Trans Mountain ‘Will Likely Be Scrapped,’ Analyst Predicts
As it approaches its own self-declared deadline to begin construction on its controversial Trans Mountain pipeline expansion, Kinder Morgan is again drawing speculation on whether the project will go ahead—and what it will mean for the Houston-based company if it does not.
“Kinder Morgan’s Trans Mountain Pipeline Expansion, which has already fallen behind schedule, will likely be scrapped, resulting in significant financial damage to the company,” writes analyst Jesse Donovan, in a post for the Seeking Alpha investment site. “Actions taken by the new provincial government in British Columbia, strategic litigation by various groups, and the spectre of Indigenous-led civil disobedience decimate the likelihood that the Expansion will succeed.”
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That means investors “will likely see a shrunken share price and diminished dividend payments” while Kinder “deals with the financial carnage wrought by the massive, stranded investment that is the Expansion”. That analysis prompts Donovan to urge his readers to “avoid this risky company until after it scuttles the Trans Mountain Expansion.”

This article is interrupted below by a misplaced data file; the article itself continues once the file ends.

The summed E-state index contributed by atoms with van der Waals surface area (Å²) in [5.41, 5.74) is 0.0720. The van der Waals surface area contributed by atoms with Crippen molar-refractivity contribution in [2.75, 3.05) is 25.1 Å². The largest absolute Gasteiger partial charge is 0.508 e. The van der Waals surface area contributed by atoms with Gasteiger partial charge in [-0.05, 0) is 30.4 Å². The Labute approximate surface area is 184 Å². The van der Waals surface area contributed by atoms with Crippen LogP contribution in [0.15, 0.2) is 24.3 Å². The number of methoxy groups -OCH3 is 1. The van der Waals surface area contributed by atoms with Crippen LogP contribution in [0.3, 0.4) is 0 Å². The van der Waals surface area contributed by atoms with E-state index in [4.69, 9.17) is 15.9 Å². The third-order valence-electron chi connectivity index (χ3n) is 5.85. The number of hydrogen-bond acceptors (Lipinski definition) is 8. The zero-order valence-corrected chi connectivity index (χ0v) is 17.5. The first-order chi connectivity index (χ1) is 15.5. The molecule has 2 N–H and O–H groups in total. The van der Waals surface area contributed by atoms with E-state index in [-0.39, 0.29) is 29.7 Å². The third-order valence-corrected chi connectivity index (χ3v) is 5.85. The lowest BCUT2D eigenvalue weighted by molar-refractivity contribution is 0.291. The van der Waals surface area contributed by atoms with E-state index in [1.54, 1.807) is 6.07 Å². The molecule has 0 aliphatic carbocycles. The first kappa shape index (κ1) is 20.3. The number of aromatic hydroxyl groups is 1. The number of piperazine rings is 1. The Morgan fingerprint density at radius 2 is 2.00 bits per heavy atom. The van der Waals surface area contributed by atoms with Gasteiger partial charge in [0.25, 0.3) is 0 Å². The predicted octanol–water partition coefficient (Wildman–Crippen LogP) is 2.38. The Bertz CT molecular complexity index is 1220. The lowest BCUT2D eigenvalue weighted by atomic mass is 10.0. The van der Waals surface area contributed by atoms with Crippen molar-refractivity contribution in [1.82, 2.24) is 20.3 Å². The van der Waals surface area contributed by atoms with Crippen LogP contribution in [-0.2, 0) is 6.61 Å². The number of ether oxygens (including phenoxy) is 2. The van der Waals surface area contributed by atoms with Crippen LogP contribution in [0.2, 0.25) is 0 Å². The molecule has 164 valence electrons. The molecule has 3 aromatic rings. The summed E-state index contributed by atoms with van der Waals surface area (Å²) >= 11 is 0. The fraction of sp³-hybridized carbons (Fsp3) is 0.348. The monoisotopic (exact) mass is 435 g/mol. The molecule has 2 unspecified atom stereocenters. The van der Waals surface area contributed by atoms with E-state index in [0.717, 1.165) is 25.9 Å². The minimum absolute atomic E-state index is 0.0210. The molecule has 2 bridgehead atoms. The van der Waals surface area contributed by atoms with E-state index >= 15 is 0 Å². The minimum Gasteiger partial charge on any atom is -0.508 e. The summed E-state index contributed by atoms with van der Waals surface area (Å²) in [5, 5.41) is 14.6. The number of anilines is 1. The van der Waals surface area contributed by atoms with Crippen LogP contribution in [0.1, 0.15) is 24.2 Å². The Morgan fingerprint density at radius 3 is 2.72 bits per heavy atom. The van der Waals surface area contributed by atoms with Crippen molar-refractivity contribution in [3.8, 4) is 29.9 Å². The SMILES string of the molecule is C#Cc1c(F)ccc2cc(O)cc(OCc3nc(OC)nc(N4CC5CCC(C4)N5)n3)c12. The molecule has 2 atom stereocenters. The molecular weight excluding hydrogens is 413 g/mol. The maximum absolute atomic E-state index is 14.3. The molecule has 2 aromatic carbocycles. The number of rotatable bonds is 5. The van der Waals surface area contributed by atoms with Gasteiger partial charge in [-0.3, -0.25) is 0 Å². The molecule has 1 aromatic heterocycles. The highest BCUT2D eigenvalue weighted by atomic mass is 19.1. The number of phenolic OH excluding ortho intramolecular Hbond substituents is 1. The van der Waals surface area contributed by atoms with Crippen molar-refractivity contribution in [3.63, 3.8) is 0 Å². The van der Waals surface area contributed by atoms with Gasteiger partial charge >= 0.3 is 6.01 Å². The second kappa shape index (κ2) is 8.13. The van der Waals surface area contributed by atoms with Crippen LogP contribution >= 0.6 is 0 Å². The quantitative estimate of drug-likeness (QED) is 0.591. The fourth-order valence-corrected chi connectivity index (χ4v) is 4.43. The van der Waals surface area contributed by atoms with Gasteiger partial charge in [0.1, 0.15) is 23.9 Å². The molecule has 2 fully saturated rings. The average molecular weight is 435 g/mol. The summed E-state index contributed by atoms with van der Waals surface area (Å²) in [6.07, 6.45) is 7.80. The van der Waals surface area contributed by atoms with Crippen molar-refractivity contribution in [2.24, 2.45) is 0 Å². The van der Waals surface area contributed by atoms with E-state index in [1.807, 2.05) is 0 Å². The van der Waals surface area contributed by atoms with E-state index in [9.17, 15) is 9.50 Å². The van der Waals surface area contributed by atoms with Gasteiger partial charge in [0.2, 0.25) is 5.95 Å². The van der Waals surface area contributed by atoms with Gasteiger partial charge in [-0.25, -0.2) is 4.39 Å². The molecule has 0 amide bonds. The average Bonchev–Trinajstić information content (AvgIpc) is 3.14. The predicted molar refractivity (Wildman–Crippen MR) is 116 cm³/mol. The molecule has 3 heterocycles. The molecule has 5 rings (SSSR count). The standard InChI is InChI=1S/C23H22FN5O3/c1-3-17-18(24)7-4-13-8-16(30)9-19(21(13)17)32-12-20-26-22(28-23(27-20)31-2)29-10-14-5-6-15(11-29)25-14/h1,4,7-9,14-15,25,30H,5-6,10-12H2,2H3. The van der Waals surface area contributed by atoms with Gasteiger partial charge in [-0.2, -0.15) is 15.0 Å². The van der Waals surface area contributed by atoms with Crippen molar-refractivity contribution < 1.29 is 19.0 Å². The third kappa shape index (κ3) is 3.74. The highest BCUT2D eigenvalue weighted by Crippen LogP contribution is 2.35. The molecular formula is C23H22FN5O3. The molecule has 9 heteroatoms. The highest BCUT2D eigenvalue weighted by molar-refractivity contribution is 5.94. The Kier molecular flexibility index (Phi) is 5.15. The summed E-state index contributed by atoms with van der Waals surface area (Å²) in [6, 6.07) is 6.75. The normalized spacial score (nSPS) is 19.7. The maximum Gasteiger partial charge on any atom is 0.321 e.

While construction on the project was supposed to begin in September, Trans Mountain “is about to enter an immensely turbulent period,” he explains. “In June, I thought Kinder Morgan had a 50% chance of completing the Expansion project on schedule. After reassessing the threats to the Expansion, I believe that there is a minuscule chance of on-schedule completion.”
And Donovan hastens to add that he isn’t alone in that risk assessment: “The development and construction of the Trans Mountain Expansion Project and other major expansion projects, are subject to significant risk and, should any number of risks arise, such projects may be inhibited, delayed, or stopped altogether,” Kinder Morgan told investors in its own investment prospectus in May.
While Kinder Morgan and the company running the project, Kinder Morgan Canada, are two separate corporate entities, Donovan notes that the parent company owns 70% of the subsidiary. “Kinder Morgan is clearly exposed to what goes on in British Columbia during the next few months,” he writes. “Shareholders, therefore, should become familiar with this unique Canadian province and the threats to the Trans Mountain which lie within it.”